Climate Reality: Personal Stories from the Frontlines of the Crisis
While climate change often looms as a distant, impending doom, it is a present and stark reality for many across the United States. The consequences of this global crisis are already unfolding, impacting cities, countries, and the entire planet. But what do those consequences look like for everyday people?
We asked Dream.Org members from across the country to share how the climate crisis has reshaped their lives and their communities. Susan, Amy, and Linda offered their stories and their words of caution to elected officials looking to defund the Inflation Reduction Act (IRA) and other programs aimed at mitigating the impact.
Susan Mintz, Missouri
Susan has witnessed drastic changes over the past two decades in St. Louis. The city, known for its affordability and Midwestern charm, is now grappling with unusually long and hot summers. This shift has transformed the landscape, leading Susan and her husband to develop a native pollinator garden and raise Monarch Butterflies. The project has not only brought ecological benefits but has also become an educational tool to teach environmental conservation to neighborhood kids.
The changing environment has led to soaring air conditioning costs, compelling community members to establish a support fund for those struggling with high energy bills. Recognizing the financial burden, Susan urges more unified action from government officials.
"This really should not be a partisan issue. Our state, with a tremendous lack of rainfall, has been in a drought for several years. When you look at the changing dynamics of the landscape, it impacts people's employment. There is a commonality in the issues these groups are facing. And I just think too often we pit progressive and urban against rural or conservative, and it's just not helpful. We just don't have the time anymore."
Amy Atchley, Louisiana
Amy echoes a similar sentiment. A longtime resident of Baton Rouge, she recounts how the South is now experiencing extreme heat, drastically different from the cooler autumns of her childhood.
"I believe that it's gotten to the point where it's hard for some people to do their jobs because of the heat. It's really bad in the afternoon between two and six. It's horrible, it's horrible."
Louisiana faces compounded challenges from climate change due to the increased frequency of hurricanes. Amy was an unfortunate victim of Hurricane Ida in 2021, with winds so powerful that they ripped the electrical units from her home and felled neighboring trees, necessitating a chainsaw to enter her backyard. With no government financial support to recover from the devastation, she was forced to sell her damaged home.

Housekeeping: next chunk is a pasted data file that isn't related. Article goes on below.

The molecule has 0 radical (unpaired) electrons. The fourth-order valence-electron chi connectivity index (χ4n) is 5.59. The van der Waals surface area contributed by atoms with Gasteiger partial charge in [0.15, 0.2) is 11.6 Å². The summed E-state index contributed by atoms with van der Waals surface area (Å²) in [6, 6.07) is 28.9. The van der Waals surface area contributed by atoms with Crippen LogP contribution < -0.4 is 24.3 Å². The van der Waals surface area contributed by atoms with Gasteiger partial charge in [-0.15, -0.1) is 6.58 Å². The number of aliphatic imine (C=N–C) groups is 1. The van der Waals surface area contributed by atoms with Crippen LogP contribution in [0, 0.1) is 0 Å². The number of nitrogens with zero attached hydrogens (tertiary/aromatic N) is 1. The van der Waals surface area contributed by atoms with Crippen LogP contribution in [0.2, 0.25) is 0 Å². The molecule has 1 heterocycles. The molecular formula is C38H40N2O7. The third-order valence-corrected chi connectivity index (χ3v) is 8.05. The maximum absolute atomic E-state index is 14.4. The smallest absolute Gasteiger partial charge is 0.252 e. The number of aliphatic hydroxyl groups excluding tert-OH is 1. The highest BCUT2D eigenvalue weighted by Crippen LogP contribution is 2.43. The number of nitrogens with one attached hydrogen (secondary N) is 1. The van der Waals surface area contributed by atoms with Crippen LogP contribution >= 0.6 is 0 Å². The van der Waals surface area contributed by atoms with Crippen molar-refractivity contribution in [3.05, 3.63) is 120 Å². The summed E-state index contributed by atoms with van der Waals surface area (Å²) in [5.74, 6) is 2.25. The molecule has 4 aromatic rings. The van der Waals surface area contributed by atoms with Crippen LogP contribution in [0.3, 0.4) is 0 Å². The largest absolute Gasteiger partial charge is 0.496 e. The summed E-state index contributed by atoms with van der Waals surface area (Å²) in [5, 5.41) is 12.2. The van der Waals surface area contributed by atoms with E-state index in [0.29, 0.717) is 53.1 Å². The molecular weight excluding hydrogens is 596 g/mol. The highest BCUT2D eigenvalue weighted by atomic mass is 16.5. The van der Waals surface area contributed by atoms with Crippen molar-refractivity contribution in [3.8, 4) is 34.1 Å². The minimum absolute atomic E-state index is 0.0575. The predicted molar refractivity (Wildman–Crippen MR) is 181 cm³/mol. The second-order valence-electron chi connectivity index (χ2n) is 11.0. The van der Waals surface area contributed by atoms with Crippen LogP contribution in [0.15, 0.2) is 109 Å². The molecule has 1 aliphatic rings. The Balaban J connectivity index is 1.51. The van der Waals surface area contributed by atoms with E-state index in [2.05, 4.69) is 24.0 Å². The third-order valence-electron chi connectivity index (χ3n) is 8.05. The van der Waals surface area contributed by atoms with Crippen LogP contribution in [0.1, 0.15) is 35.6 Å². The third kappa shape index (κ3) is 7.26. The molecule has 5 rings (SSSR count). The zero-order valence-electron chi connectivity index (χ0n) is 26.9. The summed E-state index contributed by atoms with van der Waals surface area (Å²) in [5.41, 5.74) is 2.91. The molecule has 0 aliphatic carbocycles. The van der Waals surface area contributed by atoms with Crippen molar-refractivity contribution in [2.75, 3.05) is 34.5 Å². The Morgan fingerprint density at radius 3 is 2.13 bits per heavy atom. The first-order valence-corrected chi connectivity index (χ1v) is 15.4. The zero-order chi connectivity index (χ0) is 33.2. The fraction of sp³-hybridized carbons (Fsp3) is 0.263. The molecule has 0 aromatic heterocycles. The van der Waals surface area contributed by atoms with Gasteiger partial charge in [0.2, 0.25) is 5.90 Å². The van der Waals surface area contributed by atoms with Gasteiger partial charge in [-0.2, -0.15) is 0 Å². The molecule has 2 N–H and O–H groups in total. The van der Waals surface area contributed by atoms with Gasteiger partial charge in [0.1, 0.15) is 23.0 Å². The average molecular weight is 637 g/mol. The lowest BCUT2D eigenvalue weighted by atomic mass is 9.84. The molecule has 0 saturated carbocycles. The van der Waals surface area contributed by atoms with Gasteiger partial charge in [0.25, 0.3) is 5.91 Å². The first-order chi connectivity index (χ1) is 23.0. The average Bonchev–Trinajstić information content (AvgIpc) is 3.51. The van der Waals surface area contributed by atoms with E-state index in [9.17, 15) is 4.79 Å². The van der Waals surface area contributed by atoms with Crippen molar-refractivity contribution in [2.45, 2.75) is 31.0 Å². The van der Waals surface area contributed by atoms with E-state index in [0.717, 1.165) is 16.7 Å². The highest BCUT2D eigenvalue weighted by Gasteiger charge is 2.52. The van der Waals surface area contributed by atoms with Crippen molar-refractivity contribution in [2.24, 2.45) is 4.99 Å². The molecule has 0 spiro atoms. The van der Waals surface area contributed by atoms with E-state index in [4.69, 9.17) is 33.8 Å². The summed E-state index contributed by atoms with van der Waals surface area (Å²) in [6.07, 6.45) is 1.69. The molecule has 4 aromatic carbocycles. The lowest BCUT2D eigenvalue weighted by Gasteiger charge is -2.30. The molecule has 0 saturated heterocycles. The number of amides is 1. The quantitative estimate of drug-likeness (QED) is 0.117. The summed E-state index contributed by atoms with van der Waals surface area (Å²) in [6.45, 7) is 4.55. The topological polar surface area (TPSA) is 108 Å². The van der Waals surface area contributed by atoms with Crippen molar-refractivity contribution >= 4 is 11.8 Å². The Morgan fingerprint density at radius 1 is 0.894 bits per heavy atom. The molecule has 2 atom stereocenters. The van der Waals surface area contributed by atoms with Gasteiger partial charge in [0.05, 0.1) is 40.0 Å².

Amy’s experience underscores the urgent need for climate change funding, and she has this message for those who want to repeal it:
"I would just like anybody who thinks that defunding programs that deal with the damage to our climate to come sit outside from two to six. I don't think those people realize how bad it is since they travel by air-conditioned car, from their air-conditioned offices to their air-conditioned homes. They live with the best, and the rest of us live with what we can afford."
Linda Carol, Washington
Meanwhile, in Spokane, Linda, an early advocate for environmental awareness, remembers her first major wildfire experience in 1968 vividly.
"That was new for us, like [Hurricane] Betsy was for New Orleans at the time. It seemed like an oddity, but in fact, it was just an early warning."
Her return to Spokane in 2017 revealed a stark contrast from her past; what remained was a state on fire.
"I'll never forget looking out the window and watching the smoke just fill the street and roll down as if the fire was only a block away. It was to the point that I thought someone's house was on fire."
Linda takes steps toward a sustainable lifestyle, like using public transportation instead of owning a car. But she now offers this message to elected officials whose next steps are to defund climate initiatives:
"I urge you with everything in me, to maintain the funding for all of the programs. Because we're doing the bare minimum. We're not doing the most we can, we're doing just enough. And the more we help the climate, the more we mitigate the effects of the climate crisis, and the more it will help everyone, humans and all other species. It isn't species-specific; it's for the whole planet."
These stories highlight the urgent need for initiatives like The Inflation Reduction Act, which enacts nearly $370 billion to combat climate change. However, this crucial legislation is under threat, with proposals to rescind funding, jeopardizing our collective ability to effectively tackle this global emergency. The firsthand accounts from Susan, Amy, and Linda vividly illustrate a changing world – from natural disasters and extreme temperatures to financial strains on energy.